A measure of the disorder present in a system.


(intransitive) To wither or waste away.


(Boltzmann definition) A measure of the disorder directly proportional to the natural logarithm of the number of microstates yielding an equivalent thermodynamic macrostate.


(transitive) To cause to waste away or become abortive; to starve or weaken.


(information theory) Shannon entropy


A wasting away from lack of nourishment; diminution in bulk or slow emaciation of the body or of any part.


A measure of the amount of energy in a physical system that cannot be used to do work.


To cause to waste away or become abortive; to starve or weaken.


The capacity factor for thermal energy that is hidden with respect to temperature.


To waste away; to dwindle.


The dispersal of energy; how much energy is spread out in a process, or how widely spread out it becomes, at a specific temperature.


A decrease in size of an organ caused by disease or disuse


A measure of the amount of information and noise present in a signal.


Any weakening or degeneration (especially through lack of use)


(uncountable) The tendency of a system that is left to itself to descend into chaos.


Undergo atrophy;
Muscles that are not used will atrophy


A certain property of a body, expressed as a measurable quantity, such that when there is no communication of heat the quantity remains constant, but when heat enters or leaves the body the quantity increases or diminishes. If a small amount, h, of heat enters the body when its temperature is t in the thermodynamic scale the entropy of the body is increased by h ÷ t. The entropy is regarded as measured from some standard temperature and pressure. Sometimes called the thermodynamic function.
The entropy of the universe tends towards a maximum.


(communication theory) a numerical measure of the uncertainty of an outcome;
The signal contained thousands of bits of information


(thermodynamics) a thermodynamic quantity representing the amount of energy in a system that is no longer available for doing mechanical work;
Entropy increases as matter and energy in the universe degrade to an ultimate state of inert uniformity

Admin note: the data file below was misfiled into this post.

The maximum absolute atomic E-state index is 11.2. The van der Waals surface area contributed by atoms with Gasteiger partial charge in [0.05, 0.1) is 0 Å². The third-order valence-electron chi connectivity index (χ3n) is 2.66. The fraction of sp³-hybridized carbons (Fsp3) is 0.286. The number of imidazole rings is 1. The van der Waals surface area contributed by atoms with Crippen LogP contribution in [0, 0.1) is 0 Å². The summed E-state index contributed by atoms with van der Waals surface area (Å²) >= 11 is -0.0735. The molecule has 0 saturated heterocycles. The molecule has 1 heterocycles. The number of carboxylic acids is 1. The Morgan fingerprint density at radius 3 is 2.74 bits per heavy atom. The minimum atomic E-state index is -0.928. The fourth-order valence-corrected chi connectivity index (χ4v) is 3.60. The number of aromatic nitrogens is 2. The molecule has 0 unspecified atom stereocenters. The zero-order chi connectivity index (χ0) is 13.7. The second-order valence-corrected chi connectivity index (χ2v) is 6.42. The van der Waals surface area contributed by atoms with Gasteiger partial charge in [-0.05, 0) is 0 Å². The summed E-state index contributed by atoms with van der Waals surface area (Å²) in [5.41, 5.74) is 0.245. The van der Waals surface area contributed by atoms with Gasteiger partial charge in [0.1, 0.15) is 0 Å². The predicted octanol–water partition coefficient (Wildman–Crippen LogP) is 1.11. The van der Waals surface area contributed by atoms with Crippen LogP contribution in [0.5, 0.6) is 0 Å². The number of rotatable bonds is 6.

Common Curiosities

What is atrophy?

Atrophy refers to the reduction in size or wasting away of an organ, tissue, or muscle, often due to lack of use or disease.

Can entropy be reversed?

In an isolated system, the second law of thermodynamics states that entropy cannot decrease, making the process irreversible.

Is atrophy always permanent?

Not necessarily. Some forms of atrophy, such as those due to disuse, can be reversed with physical therapy or increased activity.

What is entropy?

Entropy is a measure of disorder, randomness, or uncertainty in a system.

Can atrophy affect non-biological systems?

Atrophy is primarily used to describe biological phenomena, though metaphorically, it can describe the decline of non-biological entities.

How do entropy and atrophy relate to aging?

Aging can be associated with both concepts: entropy as a metaphor for the increase in disorder and atrophy in the physical decline of tissues and organs.

Is increasing entropy a bad thing?

Entropy is a natural process. While it often denotes disorder or energy dispersal, it's not inherently "bad" but a fundamental aspect of physical laws.

How does entropy apply outside of physical sciences?

Entropy is used metaphorically to describe the breakdown or decline of systems in fields such as information theory, social sciences, and more.

What causes atrophy?

Atrophy can be caused by disuse, malnutrition, disease, injury, or aging.

Can entropy be measured?

Yes, in physical and chemical processes, entropy can be quantitatively measured using statistical mechanics and thermodynamics.

How is atrophy detected?

Atrophy is often detected through physical examination, imaging studies like MRI or CT scans, and measuring the function and strength of the affected area.

Does entropy have practical applications?

Yes, entropy has practical applications in various fields, including thermodynamics, information theory, and even in understanding economic and social systems.

What are the implications of atrophy in medicine?

Atrophy can indicate underlying health issues or the need for medical intervention to prevent further decline or to rehabilitate the affected area.

Can lifestyle choices affect entropy and atrophy?

Lifestyle choices can't affect the fundamental principles of entropy but can influence biological atrophy, such as through exercise or nutrition.

What is the significance of understanding entropy and atrophy?

Understanding these concepts helps in grasping fundamental natural processes, and in the case of atrophy, it can guide medical and lifestyle decisions to maintain health.

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Author Spotlight

Written by
Urooj Arif
Urooj is a skilled content writer at Ask Difference, known for her exceptional ability to simplify complex topics into engaging and informative content. With a passion for research and a flair for clear, concise writing, she consistently delivers articles that resonate with our diverse audience.
Co-written by
Fiza Rafique
Fiza Rafique is a skilled content writer at, where she meticulously refines and enhances written pieces. Drawing from her vast editorial expertise, Fiza ensures clarity, accuracy, and precision in every article. Passionate about language, she continually seeks to elevate the quality of content for readers worldwide.